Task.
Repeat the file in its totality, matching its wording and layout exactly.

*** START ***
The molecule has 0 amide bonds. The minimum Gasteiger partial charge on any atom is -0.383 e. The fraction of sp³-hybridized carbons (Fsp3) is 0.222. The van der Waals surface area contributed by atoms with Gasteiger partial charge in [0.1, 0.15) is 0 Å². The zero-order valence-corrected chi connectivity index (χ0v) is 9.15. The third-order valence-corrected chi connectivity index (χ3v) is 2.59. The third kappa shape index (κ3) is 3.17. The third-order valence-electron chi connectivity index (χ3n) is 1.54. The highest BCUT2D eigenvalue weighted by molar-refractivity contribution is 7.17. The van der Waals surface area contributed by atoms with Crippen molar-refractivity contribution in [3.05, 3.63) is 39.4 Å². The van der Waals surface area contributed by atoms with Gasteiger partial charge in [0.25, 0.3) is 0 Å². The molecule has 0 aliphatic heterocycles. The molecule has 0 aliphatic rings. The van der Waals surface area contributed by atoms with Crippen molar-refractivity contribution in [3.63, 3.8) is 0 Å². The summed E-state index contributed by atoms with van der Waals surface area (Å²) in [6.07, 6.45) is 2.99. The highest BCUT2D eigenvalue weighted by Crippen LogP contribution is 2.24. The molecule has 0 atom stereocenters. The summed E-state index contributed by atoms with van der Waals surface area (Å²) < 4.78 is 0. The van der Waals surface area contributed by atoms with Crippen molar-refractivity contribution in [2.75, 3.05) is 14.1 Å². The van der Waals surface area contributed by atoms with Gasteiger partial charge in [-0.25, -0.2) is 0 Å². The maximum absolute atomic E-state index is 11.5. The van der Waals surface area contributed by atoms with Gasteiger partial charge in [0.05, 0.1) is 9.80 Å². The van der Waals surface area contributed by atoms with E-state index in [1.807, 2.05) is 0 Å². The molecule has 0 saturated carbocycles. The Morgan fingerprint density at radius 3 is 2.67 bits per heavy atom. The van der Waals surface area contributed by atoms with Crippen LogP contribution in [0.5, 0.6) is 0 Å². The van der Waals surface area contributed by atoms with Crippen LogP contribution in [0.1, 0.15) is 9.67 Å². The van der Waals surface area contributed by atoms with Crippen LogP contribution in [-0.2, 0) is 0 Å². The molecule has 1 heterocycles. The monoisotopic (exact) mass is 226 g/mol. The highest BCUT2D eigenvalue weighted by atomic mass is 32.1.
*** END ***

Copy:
The molecule has 0 amide bonds. The minimum Gasteiger partial charge on any atom is -0.383 e. The fraction of sp³-hybridized carbons (Fsp3) is 0.222. The van der Waals surface area contributed by atoms with Gasteiger partial charge in [0.1, 0.15) is 0 Å². The zero-order valence-corrected chi connectivity index (χ0v) is 9.15. The third-order valence-corrected chi connectivity index (χ3v) is 2.59. The third kappa shape index (κ3) is 3.17. The third-order valence-electron chi connectivity index (χ3n) is 1.54. The highest BCUT2D eigenvalue weighted by molar-refractivity contribution is 7.17. The van der Waals surface area contributed by atoms with Crippen molar-refractivity contribution in [3.05, 3.63) is 39.4 Å². The van der Waals surface area contributed by atoms with Gasteiger partial charge in [0.25, 0.3) is 0 Å². The molecule has 0 aliphatic heterocycles. The molecule has 0 aliphatic rings. The van der Waals surface area contributed by atoms with Crippen molar-refractivity contribution in [3.63, 3.8) is 0 Å². The summed E-state index contributed by atoms with van der Waals surface area (Å²) in [6.07, 6.45) is 2.99. The highest BCUT2D eigenvalue weighted by Crippen LogP contribution is 2.24. The molecule has 0 atom stereocenters. The summed E-state index contributed by atoms with van der Waals surface area (Å²) < 4.78 is 0. The van der Waals surface area contributed by atoms with Crippen molar-refractivity contribution in [2.75, 3.05) is 14.1 Å². The van der Waals surface area contributed by atoms with Gasteiger partial charge in [-0.25, -0.2) is 0 Å². The maximum absolute atomic E-state index is 11.5. The van der Waals surface area contributed by atoms with Gasteiger partial charge in [0.05, 0.1) is 9.80 Å². The van der Waals surface area contributed by atoms with E-state index in [1.807, 2.05) is 0 Å². The molecule has 0 saturated carbocycles. The Morgan fingerprint density at radius 3 is 2.67 bits per heavy atom. The van der Waals surface area contributed by atoms with Crippen LogP contribution in [0.5, 0.6) is 0 Å². The van der Waals surface area contributed by atoms with Crippen LogP contribution in [0.1, 0.15) is 9.67 Å². The van der Waals surface area contributed by atoms with Crippen LogP contribution in [-0.2, 0) is 0 Å². The molecule has 1 heterocycles. The monoisotopic (exact) mass is 226 g/mol. The highest BCUT2D eigenvalue weighted by atomic mass is 32.1.